Despite the uninspiring nameplate and mishmash exterior design, the Jogger has the makings of a disruptor. More specifically, it will be the most affordable three-row car in Europe and the United Kingdom too.
Speaking to business publication Economica.net, product manager Andreea Guinea made it clear that Dacia intends to bring the seven-seat utility vehicle to market with an estimated starting price of 15,000 euros. Converting that figure to U.S. dollars isn’t relevant because the Romanian automaker isn’t present in North America, but for the more curious among us, the aforementioned stack of euros is $17,825 at current exchange rates.
How does the Dacia Jogger stack up against three-row competitors? The Citroen Grand C4 SpaceTourer comes to mind, along with the Renault Espace and VW Touran. In their home markets, these multi-purpose vehicles are currently listed at 30,600 euros, 47,500 euros, and 32,915 euros, respectively. Even if you spend extra to get the third row of seats in the brand-new Jogger, the pricing difference between it and these rivals really is tremendous.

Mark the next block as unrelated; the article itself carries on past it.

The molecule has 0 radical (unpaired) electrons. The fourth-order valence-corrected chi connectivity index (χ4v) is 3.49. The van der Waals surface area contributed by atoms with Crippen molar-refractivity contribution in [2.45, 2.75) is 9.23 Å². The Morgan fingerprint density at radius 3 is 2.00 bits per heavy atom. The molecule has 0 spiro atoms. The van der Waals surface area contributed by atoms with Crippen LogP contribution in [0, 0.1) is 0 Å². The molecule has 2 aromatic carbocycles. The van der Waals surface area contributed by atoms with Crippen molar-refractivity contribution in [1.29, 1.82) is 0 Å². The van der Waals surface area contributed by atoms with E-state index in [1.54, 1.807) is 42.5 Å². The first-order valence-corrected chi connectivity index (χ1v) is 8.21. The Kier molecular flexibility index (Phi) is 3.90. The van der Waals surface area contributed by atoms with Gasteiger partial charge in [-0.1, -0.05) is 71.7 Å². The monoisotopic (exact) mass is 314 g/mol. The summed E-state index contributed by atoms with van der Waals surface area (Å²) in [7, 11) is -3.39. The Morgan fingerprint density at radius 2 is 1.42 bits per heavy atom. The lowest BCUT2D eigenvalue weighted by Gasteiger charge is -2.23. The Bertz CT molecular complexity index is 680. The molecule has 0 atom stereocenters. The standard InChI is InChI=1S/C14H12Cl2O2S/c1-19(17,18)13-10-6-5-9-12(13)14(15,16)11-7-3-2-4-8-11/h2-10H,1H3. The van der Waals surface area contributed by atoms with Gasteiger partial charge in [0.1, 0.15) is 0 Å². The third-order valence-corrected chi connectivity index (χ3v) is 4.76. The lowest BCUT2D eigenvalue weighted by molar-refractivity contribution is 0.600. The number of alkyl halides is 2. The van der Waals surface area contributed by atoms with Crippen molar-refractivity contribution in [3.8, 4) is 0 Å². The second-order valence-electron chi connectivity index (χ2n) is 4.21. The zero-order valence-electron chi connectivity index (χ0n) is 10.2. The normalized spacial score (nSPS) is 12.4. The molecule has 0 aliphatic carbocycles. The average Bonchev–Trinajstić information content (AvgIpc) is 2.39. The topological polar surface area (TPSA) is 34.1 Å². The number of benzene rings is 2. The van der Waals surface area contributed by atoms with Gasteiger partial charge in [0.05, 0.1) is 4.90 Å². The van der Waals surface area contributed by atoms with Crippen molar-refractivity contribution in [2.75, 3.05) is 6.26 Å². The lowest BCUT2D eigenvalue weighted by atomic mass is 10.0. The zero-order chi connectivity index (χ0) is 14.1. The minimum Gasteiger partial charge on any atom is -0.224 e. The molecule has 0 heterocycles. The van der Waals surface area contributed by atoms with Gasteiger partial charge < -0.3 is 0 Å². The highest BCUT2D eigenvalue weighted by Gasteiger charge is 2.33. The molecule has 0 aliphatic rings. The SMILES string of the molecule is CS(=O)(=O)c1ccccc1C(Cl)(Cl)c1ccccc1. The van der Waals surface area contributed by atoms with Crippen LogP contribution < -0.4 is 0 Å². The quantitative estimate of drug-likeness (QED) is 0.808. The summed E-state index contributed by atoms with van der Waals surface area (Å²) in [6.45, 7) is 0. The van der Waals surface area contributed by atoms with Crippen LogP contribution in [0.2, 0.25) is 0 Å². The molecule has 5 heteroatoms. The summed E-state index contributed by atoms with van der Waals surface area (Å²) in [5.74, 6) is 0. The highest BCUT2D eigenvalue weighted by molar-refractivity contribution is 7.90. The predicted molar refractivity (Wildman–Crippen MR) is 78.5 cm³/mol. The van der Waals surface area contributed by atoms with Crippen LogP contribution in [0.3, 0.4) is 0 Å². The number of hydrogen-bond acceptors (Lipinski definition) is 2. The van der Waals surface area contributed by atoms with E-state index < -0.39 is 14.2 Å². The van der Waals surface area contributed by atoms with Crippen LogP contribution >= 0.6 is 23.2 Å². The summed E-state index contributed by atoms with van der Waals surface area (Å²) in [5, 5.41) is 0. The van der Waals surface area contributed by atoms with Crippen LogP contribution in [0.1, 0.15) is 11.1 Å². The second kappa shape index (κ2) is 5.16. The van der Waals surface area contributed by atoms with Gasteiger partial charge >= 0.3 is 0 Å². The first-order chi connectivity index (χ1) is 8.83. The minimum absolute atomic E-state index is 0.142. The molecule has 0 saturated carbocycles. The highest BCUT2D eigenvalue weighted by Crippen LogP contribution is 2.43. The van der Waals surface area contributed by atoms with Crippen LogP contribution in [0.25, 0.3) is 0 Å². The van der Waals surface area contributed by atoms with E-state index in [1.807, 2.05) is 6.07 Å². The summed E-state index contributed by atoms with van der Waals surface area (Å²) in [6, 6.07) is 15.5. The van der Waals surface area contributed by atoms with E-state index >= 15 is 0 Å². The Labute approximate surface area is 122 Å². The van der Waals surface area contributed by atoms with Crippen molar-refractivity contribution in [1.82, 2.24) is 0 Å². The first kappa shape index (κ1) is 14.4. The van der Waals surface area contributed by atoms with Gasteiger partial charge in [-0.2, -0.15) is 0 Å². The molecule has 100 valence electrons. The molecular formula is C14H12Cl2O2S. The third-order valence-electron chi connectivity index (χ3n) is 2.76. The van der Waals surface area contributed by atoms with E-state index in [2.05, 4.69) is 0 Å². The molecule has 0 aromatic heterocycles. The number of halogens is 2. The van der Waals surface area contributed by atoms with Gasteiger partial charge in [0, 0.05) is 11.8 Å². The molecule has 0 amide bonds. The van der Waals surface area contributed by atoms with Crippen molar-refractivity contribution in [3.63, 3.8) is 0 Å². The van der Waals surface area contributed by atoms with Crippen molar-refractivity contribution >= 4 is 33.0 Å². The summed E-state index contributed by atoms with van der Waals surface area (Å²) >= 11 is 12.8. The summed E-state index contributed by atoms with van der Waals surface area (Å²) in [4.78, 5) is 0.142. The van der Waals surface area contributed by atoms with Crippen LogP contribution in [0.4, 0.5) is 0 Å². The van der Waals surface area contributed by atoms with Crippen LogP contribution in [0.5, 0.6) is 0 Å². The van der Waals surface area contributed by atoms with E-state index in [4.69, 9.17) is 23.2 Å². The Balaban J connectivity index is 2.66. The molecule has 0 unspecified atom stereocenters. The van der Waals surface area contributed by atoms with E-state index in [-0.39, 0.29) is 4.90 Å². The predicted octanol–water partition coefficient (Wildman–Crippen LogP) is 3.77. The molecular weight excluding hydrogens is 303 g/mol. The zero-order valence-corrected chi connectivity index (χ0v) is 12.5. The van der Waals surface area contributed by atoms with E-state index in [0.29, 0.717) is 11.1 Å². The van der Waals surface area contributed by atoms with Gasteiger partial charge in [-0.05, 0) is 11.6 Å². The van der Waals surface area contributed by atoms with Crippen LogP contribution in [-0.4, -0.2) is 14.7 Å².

The Mioveni-based automaker kept development and production costs under control by using a lot of Renault-sourced parts as well as cheap materials for the interior appointments and relatively cheap labor by EU standards. You can get a sense of the low-cost approach by glancing over the displacement of the powerplants, namely 1.0-liter turbo three-pot lumps.
TCe 110 is how the most powerful engine is called, and 110 refers to metric horsepower. Prospective customers are further offered a bi-fuel option that runs on liquefied petroleum gas or unleaded gasoline. The latter develops 101 metric ponies and 170 Nm (125 pound-feet) of torque. As for the gas-only engine, 200 Nm (148 pound-feet) still is pretty bad for seven occupants and up to 213 liters (7.5 cubic feet) of whatnots behind the third-row seats.
Come 2023, the Jogger is getting a well-deserved upgrade in the form of a four-cylinder engine of the free-breathing variety with 1.6 liters of displacement, a couple of electric motors, and a multi-mode clutchless transmission. It’s not a continuously variable transmission, but a relatively simple design with four stepped gears. The first-ever Dacia hybrid packs a 1.2-kWh battery, which promises up to 80-percent electric driving in the urban jungle. If the fuel-sipping powertrain sounds a little familiar, that’s because it’s sourced from the Renault Clio E-Tech Hybrid.